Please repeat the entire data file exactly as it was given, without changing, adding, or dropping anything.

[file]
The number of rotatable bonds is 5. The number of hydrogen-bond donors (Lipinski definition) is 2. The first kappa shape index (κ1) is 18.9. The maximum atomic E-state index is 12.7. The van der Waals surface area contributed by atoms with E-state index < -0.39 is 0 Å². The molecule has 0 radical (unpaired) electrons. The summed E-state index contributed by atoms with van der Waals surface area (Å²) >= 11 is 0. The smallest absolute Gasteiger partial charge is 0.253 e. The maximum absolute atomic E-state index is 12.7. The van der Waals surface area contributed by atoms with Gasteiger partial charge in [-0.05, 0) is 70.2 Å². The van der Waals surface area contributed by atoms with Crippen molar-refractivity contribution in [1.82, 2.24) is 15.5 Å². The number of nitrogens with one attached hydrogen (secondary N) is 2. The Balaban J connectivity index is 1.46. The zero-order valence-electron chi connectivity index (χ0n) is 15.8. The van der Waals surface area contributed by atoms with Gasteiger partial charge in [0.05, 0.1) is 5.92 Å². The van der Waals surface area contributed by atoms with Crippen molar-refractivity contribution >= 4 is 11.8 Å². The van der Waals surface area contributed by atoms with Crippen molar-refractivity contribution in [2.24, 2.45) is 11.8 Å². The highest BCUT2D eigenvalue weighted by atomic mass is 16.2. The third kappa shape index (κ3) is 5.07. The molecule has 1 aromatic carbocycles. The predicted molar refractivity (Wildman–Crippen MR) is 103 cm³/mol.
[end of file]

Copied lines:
The number of rotatable bonds is 5. The number of hydrogen-bond donors (Lipinski definition) is 2. The first kappa shape index (κ1) is 18.9. The maximum atomic E-state index is 12.7. The van der Waals surface area contributed by atoms with E-state index < -0.39 is 0 Å². The molecule has 0 radical (unpaired) electrons. The summed E-state index contributed by atoms with van der Waals surface area (Å²) >= 11 is 0. The smallest absolute Gasteiger partial charge is 0.253 e. The maximum absolute atomic E-state index is 12.7. The van der Waals surface area contributed by atoms with Gasteiger partial charge in [-0.05, 0) is 70.2 Å². The van der Waals surface area contributed by atoms with Crippen molar-refractivity contribution in [1.82, 2.24) is 15.5 Å². The number of nitrogens with one attached hydrogen (secondary N) is 2. The Balaban J connectivity index is 1.46. The zero-order valence-electron chi connectivity index (χ0n) is 15.8. The van der Waals surface area contributed by atoms with Gasteiger partial charge in [0.05, 0.1) is 5.92 Å². The van der Waals surface area contributed by atoms with Crippen molar-refractivity contribution >= 4 is 11.8 Å². The van der Waals surface area contributed by atoms with Crippen molar-refractivity contribution in [2.24, 2.45) is 11.8 Å². The highest BCUT2D eigenvalue weighted by atomic mass is 16.2. The third kappa shape index (κ3) is 5.07. The molecule has 1 aromatic carbocycles. The predicted molar refractivity (Wildman–Crippen MR) is 103 cm³/mol.